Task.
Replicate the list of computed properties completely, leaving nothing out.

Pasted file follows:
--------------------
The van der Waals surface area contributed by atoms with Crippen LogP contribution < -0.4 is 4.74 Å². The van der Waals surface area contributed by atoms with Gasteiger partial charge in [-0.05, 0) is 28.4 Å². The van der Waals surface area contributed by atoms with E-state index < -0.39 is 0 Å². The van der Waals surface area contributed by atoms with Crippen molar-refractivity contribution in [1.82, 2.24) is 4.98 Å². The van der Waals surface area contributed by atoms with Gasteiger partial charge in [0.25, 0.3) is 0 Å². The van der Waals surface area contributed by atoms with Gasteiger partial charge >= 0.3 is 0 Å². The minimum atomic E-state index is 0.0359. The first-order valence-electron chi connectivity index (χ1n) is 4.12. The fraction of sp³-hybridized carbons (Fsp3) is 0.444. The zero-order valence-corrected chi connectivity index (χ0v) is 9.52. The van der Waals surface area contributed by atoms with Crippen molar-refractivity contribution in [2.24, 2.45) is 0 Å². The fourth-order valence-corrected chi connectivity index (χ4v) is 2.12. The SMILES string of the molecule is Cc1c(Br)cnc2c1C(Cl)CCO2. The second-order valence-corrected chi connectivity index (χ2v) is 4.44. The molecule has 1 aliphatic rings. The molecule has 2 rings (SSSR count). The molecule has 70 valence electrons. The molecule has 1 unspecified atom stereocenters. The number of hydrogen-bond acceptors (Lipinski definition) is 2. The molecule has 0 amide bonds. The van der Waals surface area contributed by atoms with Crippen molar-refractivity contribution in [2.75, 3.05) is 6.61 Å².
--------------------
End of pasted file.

The van der Waals surface area contributed by atoms with Crippen LogP contribution < -0.4 is 4.74 Å². The van der Waals surface area contributed by atoms with Gasteiger partial charge in [-0.05, 0) is 28.4 Å². The van der Waals surface area contributed by atoms with E-state index < -0.39 is 0 Å². The van der Waals surface area contributed by atoms with Crippen molar-refractivity contribution in [1.82, 2.24) is 4.98 Å². The van der Waals surface area contributed by atoms with Gasteiger partial charge in [0.25, 0.3) is 0 Å². The van der Waals surface area contributed by atoms with Gasteiger partial charge >= 0.3 is 0 Å². The minimum atomic E-state index is 0.0359. The first-order valence-electron chi connectivity index (χ1n) is 4.12. The fraction of sp³-hybridized carbons (Fsp3) is 0.444. The zero-order valence-corrected chi connectivity index (χ0v) is 9.52. The van der Waals surface area contributed by atoms with Crippen molar-refractivity contribution in [2.24, 2.45) is 0 Å². The fourth-order valence-corrected chi connectivity index (χ4v) is 2.12. The SMILES string of the molecule is Cc1c(Br)cnc2c1C(Cl)CCO2. The second-order valence-corrected chi connectivity index (χ2v) is 4.44. The molecule has 1 aliphatic rings. The molecule has 2 rings (SSSR count). The molecule has 70 valence electrons. The molecule has 1 unspecified atom stereocenters. The number of hydrogen-bond acceptors (Lipinski definition) is 2. The molecule has 0 amide bonds. The van der Waals surface area contributed by atoms with Crippen molar-refractivity contribution in [2.75, 3.05) is 6.61 Å².